[Sen. Tim Scott (R-S.C.) and I] had a great talk yesterday. I think especially in light of the advent of Antifa, if you look at what’s going on there. You have some pretty bad dudes on the other side also, and essentially that’s what I said. Now because of what’s happened since then with Antifa, when you look at really what’s happened since Charlottesville, a lot of people are saying, and people have actually written, ‘Gee, Trump may have a point.’ I said there’s some very bad people on the other side also.
“Trump moved racism from the euphemistic and plausibly deniable,” Coates writes about Trump’s tactics during the campaign, “to the overt and freely claimed.” A strategy he shamefully continues in the White House. “To Trump, whiteness is neither notional nor symbolic but is the very core of his power.” For those who question whether white supremacy is the foundation of the Trump presidency, Coates gets to the heart of the matter in two standout paragraphs, one at the top and the other at the bottom of his essay.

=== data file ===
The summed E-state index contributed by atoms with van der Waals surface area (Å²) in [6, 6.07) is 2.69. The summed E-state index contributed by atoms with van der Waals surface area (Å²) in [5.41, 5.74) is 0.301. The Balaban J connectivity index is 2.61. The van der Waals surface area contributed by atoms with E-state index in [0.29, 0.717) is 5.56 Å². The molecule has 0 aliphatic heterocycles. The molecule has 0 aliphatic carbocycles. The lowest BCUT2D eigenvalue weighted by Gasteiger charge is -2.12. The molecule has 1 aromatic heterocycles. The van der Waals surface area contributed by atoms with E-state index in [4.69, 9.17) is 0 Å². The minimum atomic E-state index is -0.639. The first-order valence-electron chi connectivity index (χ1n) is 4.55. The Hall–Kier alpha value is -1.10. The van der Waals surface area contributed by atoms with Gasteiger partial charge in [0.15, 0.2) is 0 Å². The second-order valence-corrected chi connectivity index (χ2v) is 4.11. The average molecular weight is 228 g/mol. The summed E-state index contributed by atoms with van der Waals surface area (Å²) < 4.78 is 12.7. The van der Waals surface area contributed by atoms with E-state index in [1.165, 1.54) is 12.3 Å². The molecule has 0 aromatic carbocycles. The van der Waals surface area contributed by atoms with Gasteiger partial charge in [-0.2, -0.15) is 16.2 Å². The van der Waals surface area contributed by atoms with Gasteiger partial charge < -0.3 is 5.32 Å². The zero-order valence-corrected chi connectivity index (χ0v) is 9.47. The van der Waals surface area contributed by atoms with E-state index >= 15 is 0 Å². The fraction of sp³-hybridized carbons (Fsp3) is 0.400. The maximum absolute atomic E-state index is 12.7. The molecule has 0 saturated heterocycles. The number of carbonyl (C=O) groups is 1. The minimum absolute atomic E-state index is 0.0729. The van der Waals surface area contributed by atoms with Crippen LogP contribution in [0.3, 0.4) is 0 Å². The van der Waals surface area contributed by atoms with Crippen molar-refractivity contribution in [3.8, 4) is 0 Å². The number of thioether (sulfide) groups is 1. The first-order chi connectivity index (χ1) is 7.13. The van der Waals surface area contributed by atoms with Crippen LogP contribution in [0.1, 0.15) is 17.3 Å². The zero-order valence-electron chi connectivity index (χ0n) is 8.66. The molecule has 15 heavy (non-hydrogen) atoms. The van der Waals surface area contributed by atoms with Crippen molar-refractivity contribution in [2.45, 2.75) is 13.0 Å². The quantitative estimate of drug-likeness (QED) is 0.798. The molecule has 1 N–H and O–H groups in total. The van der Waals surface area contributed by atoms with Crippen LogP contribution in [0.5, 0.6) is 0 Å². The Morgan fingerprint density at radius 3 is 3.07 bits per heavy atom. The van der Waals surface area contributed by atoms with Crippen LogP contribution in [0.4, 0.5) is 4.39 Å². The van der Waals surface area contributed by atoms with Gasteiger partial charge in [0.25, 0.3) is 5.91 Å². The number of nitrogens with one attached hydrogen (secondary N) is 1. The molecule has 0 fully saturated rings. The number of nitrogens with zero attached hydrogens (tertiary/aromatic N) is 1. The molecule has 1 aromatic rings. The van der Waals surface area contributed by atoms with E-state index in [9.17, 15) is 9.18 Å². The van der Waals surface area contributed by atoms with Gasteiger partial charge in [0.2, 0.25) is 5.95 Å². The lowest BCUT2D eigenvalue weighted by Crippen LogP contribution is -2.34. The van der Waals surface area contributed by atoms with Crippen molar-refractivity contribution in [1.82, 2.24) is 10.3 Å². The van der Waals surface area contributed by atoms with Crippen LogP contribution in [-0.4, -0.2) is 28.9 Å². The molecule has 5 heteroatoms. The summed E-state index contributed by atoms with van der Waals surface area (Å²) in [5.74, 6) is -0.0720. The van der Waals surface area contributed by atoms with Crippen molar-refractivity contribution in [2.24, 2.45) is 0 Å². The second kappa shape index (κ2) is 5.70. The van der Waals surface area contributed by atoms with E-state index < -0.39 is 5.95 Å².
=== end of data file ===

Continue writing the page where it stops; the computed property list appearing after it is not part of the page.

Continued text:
Trump is the first president to have served in no public capacity before ascending to his perch. But more telling, Trump is also the first president to have publicly affirmed that his daughter is a “piece of ass.” The mind seizes trying to imagine a black man extolling the virtues of sexual assault on tape (“When you’re a star, they let you do it”), fending off multiple accusations of such assaults, immersed in multiple lawsuits for allegedly fraudulent business dealings, exhorting his followers to violence, and then strolling into the White House. But that is the point of white supremacy—to ensure that that which all others achieve with maximal effort, white people (particularly white men) achieve with minimal qualification. …And so the most powerful country in the world has handed over all its affairs—the prosperity of its entire economy; the security of its 300 million citizens; the purity of its water, the viability of its air, the safety of its food; the future of its vast system of education; the soundness of its national highways, airways, and railways; the apocalyptic potential of its nuclear arsenal—to a carnival barker who introduced the phrase grab ’em by the [p—y] into the national lexicon. It is as if the white tribe united in demonstration to say, “If a black man can be president, then any white man—no matter how fallen—can be president.”